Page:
Existing technology designed to be worn by construction workers is teed up and ready to go but the usual barriers of cost and risk aversion is keeping it parked at the jobsite gate.
While wearable monitors have been around for some time, they’re only being adopted at extreme high-risk jobs, such as petrochemical plants, oil rigs and remote wilderness locations where workers face hazards beyond slips and falls such as bears and wolves.
The issue, says Keith Beckles, CEO of TechMarq, a Toronto company marketing the technology, is cost and the general reluctance to embrace anything new.
“It’s probably easier in some people’s minds to lose one worker, or have one worker injured, than have to put out all this money for the technology,” he says. “I do see that changing one day, which is why we’re still pushing, but it will take some kind of legislative change similar to what we saw in the 1960s when much improved health and safety regulations came into effect following some pretty extreme disasters on construction sites.”
Wearable technology meanwhile is being widely deployed in many other settings, he says, from providing first responders an instant read out of a patient’s medical history or in many cases a GPS co-ordinate if they’ve wandered off from a retirement home.
Professional sports use the biometrics gathered in real time to gauge an athlete’s performance, distance covered, heart peaks and recovery, speed and temperature to warn of heat exhaustion, high metabolic load distance, accelerations, fatigue index, dynamic stress load, step balance and collisions.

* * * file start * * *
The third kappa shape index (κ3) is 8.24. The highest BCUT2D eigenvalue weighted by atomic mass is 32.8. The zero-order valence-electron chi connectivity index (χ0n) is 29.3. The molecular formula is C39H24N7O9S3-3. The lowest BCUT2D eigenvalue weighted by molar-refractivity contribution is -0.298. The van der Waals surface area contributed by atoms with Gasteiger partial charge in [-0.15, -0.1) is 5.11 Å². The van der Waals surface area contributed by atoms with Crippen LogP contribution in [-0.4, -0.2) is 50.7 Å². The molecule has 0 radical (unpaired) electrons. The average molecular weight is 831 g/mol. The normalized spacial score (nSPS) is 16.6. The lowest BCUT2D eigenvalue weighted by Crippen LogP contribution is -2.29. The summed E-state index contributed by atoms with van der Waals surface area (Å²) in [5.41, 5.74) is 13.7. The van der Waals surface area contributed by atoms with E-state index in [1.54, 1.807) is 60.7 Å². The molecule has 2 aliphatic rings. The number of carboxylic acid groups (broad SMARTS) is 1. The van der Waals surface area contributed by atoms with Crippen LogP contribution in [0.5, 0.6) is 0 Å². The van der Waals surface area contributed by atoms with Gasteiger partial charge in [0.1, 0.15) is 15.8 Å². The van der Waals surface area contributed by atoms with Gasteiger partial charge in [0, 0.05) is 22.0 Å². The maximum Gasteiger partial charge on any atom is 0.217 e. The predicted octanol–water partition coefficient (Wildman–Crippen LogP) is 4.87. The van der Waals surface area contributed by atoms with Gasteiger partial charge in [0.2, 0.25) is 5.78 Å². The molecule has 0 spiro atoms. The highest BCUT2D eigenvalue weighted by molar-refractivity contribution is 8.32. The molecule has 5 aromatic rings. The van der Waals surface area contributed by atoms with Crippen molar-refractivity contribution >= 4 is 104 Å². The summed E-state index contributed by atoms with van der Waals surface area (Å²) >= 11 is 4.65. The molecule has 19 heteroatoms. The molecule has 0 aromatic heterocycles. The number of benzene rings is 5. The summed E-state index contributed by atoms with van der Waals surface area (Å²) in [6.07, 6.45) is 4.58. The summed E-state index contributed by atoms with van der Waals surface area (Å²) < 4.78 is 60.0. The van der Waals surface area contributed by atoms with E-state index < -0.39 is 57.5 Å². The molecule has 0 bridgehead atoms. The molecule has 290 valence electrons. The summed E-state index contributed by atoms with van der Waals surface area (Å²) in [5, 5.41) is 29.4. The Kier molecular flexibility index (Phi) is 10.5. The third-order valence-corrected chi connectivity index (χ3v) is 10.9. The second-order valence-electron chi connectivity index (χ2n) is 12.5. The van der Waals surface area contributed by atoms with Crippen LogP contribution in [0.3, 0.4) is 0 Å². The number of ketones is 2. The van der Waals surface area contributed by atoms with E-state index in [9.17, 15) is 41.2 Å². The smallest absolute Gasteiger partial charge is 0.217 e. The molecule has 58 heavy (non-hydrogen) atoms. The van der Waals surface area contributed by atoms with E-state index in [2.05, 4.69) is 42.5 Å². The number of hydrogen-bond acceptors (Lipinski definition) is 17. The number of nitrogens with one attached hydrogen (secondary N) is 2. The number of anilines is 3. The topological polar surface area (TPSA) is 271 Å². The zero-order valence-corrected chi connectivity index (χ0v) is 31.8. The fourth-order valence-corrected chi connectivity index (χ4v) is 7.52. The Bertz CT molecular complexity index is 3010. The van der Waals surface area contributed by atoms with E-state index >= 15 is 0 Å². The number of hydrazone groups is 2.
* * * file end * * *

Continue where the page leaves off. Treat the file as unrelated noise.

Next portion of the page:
Profession soccer clubs first started using the technology in 2009 and it’s most often embedded into a chest slip on.
Other versions are either in the form of a watch or a fob worn around the neck on a lanyard.
Getting construction sites generally to adopt wearables, however, is still stalled, says Beckles.
That said, it also took a while for hard hats, steel toed boots, gloves, ear and eye protection to become mandatory, so he isn’t too dejected and says it is a matter of time.
“They’re fitted with a panic button for users — and that includes patients recovering from surgeries or construction workers in dangerous areas — to press and sent an immediate alert with a GPS position,” he says
The national office of the Labourers International Union of North America (LIUNA) says it hasn’t looked at wearables in detail.
However, Sandro Pinto, director of LIUNA 183’s brand new tunnel rescue training facility says if something came along, they’d assess or look at anything.
“As far as the training centre goes, we are always open to testing out new technology in any sector that may potentially provide an extra level of safety for our members on a jobsite,” he says. “We would be open to exploring wearable technology for things like vital signs in the future and partner with a manufacturer or employer group if the opportunity became available.”
Beckles says the wearable apps are designed to send data into the Cloud through their own dedicated cell signals.
There is a cost factor, Beckles says, and it’s about $200 a unit and $25 a month for the cellular connection. Still, he says, construction companies have Walkie-Talkies that they pay for and other high-tech equipment and this is no different.
A unit can be assigned at the start of the shift and then returned at the end and reassigned again so it doesn’t belong to the wearer. The data is gleaned and stored and tagged with the user’s unique ID with the usual privacy protections.
“Aside from locating someone who’s missing within three feet, we can also geo-fence them so that if they stray into an area they are not supposed to be a flag goes up,” says Beckles.
At some point, and it’s in the works now, says Beckles, we’ll be in a Star Trek world where everyone has a communicator.
“It keeps track of their own safety, where they are and 5G is going to change all this,” he says. “So it’s going to happen.”